Churches struggle to meet cash demands
Norfolk parish churches are struggling to keep pace with the growing financial demands of the diocese - and fell almost £1m short last year, it emerged on October 2.
Last year the Diocese of Norwich asked its 540 parishes to stump up £7.1m but received £6.2m, with one third of parishes unable to meet the amount asked for.
The shortfall has been growing each year and last year's figure of 22pc is a marked increase over the 9pc shortfall in 2000.
Part of the reason for the widening gap is explained by the increasing amount sought by the Norwich diocese each year, with it taking £4.2m from the parishes in 2000 compared to it asking for £7.5m this year.
The diocese blames the bulk of the increase on the fact that since 2004 dioceses have had to pay the full pension contributions for active clergy, costing the Norwich diocese more than £1.5m annually. Historically this was met by the national body.
Seventy five per cent of these contributions from parishes, called the parish share, pay the salaries, housing and pension costs of the county's 194 full-time clergy, with the rest split between ministry support, administration and other costs.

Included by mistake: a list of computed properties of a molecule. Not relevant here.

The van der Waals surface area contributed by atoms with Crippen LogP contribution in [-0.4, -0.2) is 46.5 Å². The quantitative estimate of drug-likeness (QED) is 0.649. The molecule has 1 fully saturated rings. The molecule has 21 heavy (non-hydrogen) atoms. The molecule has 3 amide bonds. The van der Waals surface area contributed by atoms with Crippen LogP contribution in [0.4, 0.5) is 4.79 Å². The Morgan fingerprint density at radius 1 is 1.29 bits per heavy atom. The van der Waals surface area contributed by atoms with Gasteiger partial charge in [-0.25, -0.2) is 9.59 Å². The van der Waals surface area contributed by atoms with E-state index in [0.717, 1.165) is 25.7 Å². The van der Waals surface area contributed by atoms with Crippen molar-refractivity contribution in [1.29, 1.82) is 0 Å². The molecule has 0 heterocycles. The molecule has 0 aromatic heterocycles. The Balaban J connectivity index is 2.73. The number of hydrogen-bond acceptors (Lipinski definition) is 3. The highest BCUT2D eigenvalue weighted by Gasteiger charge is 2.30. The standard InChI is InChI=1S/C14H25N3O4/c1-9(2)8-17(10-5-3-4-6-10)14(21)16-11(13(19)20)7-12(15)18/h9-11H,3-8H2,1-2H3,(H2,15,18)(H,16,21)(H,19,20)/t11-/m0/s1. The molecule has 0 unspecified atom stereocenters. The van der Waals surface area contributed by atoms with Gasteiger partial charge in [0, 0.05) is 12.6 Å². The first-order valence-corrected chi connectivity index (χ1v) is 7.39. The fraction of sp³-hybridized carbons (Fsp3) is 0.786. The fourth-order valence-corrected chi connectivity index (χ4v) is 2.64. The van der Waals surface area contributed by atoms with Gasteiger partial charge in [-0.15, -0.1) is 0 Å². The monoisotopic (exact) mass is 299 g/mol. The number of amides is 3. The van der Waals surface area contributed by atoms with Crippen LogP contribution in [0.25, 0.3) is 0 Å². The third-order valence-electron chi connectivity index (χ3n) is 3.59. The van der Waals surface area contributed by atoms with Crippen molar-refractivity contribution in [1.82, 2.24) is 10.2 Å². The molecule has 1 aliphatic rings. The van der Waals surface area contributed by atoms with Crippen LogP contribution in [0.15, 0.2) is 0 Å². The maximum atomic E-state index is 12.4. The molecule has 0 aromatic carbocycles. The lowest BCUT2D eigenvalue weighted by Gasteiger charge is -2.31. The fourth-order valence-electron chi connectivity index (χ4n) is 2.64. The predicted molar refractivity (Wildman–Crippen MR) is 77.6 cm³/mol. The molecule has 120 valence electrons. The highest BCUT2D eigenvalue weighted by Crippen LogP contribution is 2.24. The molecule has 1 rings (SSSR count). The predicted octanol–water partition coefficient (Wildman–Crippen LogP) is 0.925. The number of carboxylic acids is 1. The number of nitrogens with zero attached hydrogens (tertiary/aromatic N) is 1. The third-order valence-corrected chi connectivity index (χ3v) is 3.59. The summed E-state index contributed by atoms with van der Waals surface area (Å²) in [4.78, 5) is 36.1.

The diocese was able to make up the £911,000 shortfall last year using income from its property assets and ended the year with a £393,000 surplus, down from £544,000 in 2005.
In Narborough, near Swaffham, the parochial church council expects to fall £7,000 short of its £23,000 parish share this year.
Group rector Canon Stuart Nairn said congregations had to be willing to help churches meet these costs if they did not want further clergy cuts.
He said: "You have to cut your cloth according to your means. When I started in the diocese 31 years ago there were 360 full-time clergy and now there is only about 190."
Canon Nairn is responsible for seven churches in the Nar Valley and is also rural deacon of Breckland.
"The increased responsibility brings particular challenges. Already two services a month are taken by members of the congregation," he said.
But Diocesan secretary Canon Richard Bowett said the diocese did not see cutting full-time clergy as the solution, saying their numbers had increased by seven since 2001.
"We are looking at what sources of revenue are available to us," he said.
Diocese parish finance and resources adviser Alan Muff said it was looking at alternative sources of funding through asset management, online auctions and website donation funding.
Parish share returns are higher in Suffolk, where the diocese of St Edmunsbury and Ipswich received 95pc of the £5.6m it asked for from the parishes last year.
Story courtesy of www.edp24.co.uk